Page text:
JIS News

Stakeholders involved in repairs currently being effected on a section of the Portmore leg of Highway 2000, in St. Catherine, say the safety of all users of that corridor was prioritised, when alternative traffic arrangements were being planned.
Members of the Portmore Citizens Advisory Council (PCAC) have expressed concern over what they describe as inadequate attention by the relevant agencies to ensure the safety of all users in the vicinity of the project area.
At a meeting of the agencies and the PCAC at the Toll Authority’s Portmore office on August 21, Operations and Maintenance Manager at Jamaica Infrastructure Operator Limited (JIO), Desmond Levy, said the PCAC’s concerns were “factored in” early, during the planning stage of the construction arrangement.
He informed that specially painted red and white barriers, incorporated into the concrete separation, which have been strategically positioned along the roadway, are part of the safety feature.
“In case there are any mishaps, we can remove those quickly, close one lane that is not as highly occupied as the others, without disrupting the traffic too much,” Mr. Levy said.
He pointed out that the Traffic Division of the Jamaica Constabulary Force has undertaken to increase its presence on the highway, pointing to speed as a factor contributing to the occurrence of accidents along the corridor, particularly involving public passenger vehicles.
“The statistics show that the problems are caused by the buses rushing into Portmore. We need to have control of speeding along the Portmore corridor, and to the extent that we will have greater assistance from the police, then that would tend to reduce the likelihood of any accidents, and the delays that you associate with those accidents,” Mr. Levy said.
Mr. Levy was supported by Technical Manager at the National Road Operating and Constructing Company (NROCC), Desmond Martin, who also addressed the meeting.
Mr. Martin informed that in a bid to effect some measure of control on the highway, the speed limit has been reduced from 70 kilometres per hour to 50 kilometres per hour.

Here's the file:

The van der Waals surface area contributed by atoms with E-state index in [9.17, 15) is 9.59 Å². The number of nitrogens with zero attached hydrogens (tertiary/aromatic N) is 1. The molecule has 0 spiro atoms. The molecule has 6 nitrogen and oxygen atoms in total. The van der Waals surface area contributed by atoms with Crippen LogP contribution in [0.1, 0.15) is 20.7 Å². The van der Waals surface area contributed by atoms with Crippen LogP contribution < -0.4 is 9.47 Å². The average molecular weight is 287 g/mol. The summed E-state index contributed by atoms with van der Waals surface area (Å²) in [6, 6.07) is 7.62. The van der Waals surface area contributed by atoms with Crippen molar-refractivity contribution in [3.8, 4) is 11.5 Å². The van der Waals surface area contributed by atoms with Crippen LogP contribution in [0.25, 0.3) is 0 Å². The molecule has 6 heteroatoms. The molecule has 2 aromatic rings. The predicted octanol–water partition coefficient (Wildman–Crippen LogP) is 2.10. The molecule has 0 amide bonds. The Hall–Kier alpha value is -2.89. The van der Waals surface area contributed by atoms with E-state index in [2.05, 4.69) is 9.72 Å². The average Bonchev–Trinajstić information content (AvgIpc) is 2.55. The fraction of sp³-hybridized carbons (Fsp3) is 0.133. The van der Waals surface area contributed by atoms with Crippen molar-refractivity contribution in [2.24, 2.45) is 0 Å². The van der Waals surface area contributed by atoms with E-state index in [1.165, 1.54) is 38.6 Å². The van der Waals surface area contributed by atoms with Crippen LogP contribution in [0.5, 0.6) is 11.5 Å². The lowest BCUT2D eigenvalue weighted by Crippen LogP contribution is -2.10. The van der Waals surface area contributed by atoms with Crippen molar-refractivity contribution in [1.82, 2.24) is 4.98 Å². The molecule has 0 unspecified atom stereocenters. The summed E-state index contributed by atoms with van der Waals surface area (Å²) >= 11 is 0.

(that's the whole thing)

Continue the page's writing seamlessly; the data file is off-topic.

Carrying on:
He urged representatives of the PCAC in attendance, headed by Chairman, Winston Wright, to assist in sensitising the residents, particularly motorists, on the need for caution, when driving.
“We will do what is necessary from our side, as best as we can, and we will try to point out what we are doing, in response to your concerns. But, we need your help as well,” Mr. Martin said.
In an interview with JIS News, Chief Executive Officer of the Toll Authority, Joan Fletcher, pointed out that data collated since the repairs commenced, do not support claims by some persons that the work has contributed to the occurrence of accidents.
“In fact, the accident rate has remained as it was before. So, I think it does come down to motorists just using the toll road, and particularly the section where the repairs are occurring.obeying the speed limit and just exercising caution,” she said.
The repairs are being carried out by highway developers, French firm, Bouygues, in the vicinity of the Kingston port, to correct a depression. The work, being executed in two phases, will see the first, which entails repairs to the eastbound lanes, being completed by August 31.
The second phase, which will focus on the westbound lanes, is scheduled to begin on August 27 and end in December. The cost of the repairs is being offset by Bouygues.

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